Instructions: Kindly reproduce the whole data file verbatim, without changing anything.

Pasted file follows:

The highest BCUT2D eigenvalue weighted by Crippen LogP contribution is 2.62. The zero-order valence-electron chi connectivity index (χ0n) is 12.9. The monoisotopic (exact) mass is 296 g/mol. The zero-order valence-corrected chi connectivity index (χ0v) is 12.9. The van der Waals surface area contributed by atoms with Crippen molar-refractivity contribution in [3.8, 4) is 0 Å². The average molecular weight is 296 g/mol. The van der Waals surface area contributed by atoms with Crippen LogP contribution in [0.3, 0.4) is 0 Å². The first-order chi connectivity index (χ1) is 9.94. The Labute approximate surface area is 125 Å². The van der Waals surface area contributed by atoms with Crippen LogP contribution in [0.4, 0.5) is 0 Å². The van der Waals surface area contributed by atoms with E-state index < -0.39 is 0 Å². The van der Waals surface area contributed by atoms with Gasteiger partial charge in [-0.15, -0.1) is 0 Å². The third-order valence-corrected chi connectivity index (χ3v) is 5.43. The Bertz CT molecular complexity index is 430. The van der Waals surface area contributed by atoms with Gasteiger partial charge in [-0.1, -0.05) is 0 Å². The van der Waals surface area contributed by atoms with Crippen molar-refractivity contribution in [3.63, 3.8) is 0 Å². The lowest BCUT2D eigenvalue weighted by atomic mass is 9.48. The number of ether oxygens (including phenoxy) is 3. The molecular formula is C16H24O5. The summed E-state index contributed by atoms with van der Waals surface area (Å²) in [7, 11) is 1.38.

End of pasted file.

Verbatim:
The highest BCUT2D eigenvalue weighted by Crippen LogP contribution is 2.62. The zero-order valence-electron chi connectivity index (χ0n) is 12.9. The monoisotopic (exact) mass is 296 g/mol. The zero-order valence-corrected chi connectivity index (χ0v) is 12.9. The van der Waals surface area contributed by atoms with Crippen molar-refractivity contribution in [3.8, 4) is 0 Å². The average molecular weight is 296 g/mol. The van der Waals surface area contributed by atoms with Crippen LogP contribution in [0.3, 0.4) is 0 Å². The first-order chi connectivity index (χ1) is 9.94. The Labute approximate surface area is 125 Å². The van der Waals surface area contributed by atoms with Crippen LogP contribution in [0.4, 0.5) is 0 Å². The van der Waals surface area contributed by atoms with E-state index < -0.39 is 0 Å². The van der Waals surface area contributed by atoms with Gasteiger partial charge in [-0.15, -0.1) is 0 Å². The third-order valence-corrected chi connectivity index (χ3v) is 5.43. The Bertz CT molecular complexity index is 430. The van der Waals surface area contributed by atoms with Gasteiger partial charge in [-0.1, -0.05) is 0 Å². The van der Waals surface area contributed by atoms with Crippen molar-refractivity contribution in [3.63, 3.8) is 0 Å². The lowest BCUT2D eigenvalue weighted by atomic mass is 9.48. The number of ether oxygens (including phenoxy) is 3. The molecular formula is C16H24O5. The summed E-state index contributed by atoms with van der Waals surface area (Å²) in [7, 11) is 1.38.